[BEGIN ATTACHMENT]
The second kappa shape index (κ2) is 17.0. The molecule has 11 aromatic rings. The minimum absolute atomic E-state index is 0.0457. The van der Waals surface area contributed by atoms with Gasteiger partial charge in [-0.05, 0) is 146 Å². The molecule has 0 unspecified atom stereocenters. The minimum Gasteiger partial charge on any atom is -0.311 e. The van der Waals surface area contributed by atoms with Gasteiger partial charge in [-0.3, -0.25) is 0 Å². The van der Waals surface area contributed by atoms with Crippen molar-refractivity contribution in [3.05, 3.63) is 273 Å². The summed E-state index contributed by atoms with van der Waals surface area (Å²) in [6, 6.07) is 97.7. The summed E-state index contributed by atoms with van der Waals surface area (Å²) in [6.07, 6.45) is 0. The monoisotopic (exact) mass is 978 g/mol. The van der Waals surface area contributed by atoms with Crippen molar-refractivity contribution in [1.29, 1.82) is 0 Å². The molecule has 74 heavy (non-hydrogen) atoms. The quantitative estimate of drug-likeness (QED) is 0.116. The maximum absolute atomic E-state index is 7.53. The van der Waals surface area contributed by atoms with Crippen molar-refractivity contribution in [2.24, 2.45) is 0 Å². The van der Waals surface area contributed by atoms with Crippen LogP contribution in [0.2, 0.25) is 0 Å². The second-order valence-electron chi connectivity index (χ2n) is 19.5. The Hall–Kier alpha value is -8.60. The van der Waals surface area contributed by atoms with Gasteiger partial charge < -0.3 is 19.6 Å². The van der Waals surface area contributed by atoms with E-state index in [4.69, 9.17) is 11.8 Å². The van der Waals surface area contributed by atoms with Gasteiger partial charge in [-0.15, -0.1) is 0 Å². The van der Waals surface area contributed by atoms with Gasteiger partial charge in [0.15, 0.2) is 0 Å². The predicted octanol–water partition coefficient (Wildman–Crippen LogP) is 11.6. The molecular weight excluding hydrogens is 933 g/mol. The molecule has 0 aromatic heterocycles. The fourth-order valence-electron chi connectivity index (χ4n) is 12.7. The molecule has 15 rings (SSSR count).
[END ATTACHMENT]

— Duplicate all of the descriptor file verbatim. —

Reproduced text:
The second kappa shape index (κ2) is 17.0. The molecule has 11 aromatic rings. The minimum absolute atomic E-state index is 0.0457. The van der Waals surface area contributed by atoms with Gasteiger partial charge in [-0.05, 0) is 146 Å². The molecule has 0 unspecified atom stereocenters. The minimum Gasteiger partial charge on any atom is -0.311 e. The van der Waals surface area contributed by atoms with Gasteiger partial charge in [-0.3, -0.25) is 0 Å². The van der Waals surface area contributed by atoms with Crippen molar-refractivity contribution in [3.05, 3.63) is 273 Å². The summed E-state index contributed by atoms with van der Waals surface area (Å²) in [6, 6.07) is 97.7. The summed E-state index contributed by atoms with van der Waals surface area (Å²) in [6.07, 6.45) is 0. The monoisotopic (exact) mass is 978 g/mol. The van der Waals surface area contributed by atoms with Crippen molar-refractivity contribution in [1.29, 1.82) is 0 Å². The molecule has 74 heavy (non-hydrogen) atoms. The quantitative estimate of drug-likeness (QED) is 0.116. The maximum absolute atomic E-state index is 7.53. The van der Waals surface area contributed by atoms with Crippen molar-refractivity contribution in [2.24, 2.45) is 0 Å². The van der Waals surface area contributed by atoms with Crippen LogP contribution in [0.2, 0.25) is 0 Å². The second-order valence-electron chi connectivity index (χ2n) is 19.5. The Hall–Kier alpha value is -8.60. The van der Waals surface area contributed by atoms with Gasteiger partial charge < -0.3 is 19.6 Å². The van der Waals surface area contributed by atoms with E-state index in [4.69, 9.17) is 11.8 Å². The van der Waals surface area contributed by atoms with Gasteiger partial charge in [-0.15, -0.1) is 0 Å². The van der Waals surface area contributed by atoms with Gasteiger partial charge in [0.15, 0.2) is 0 Å². The predicted octanol–water partition coefficient (Wildman–Crippen LogP) is 11.6. The molecular weight excluding hydrogens is 933 g/mol. The molecule has 0 aromatic heterocycles. The fourth-order valence-electron chi connectivity index (χ4n) is 12.7. The molecule has 15 rings (SSSR count).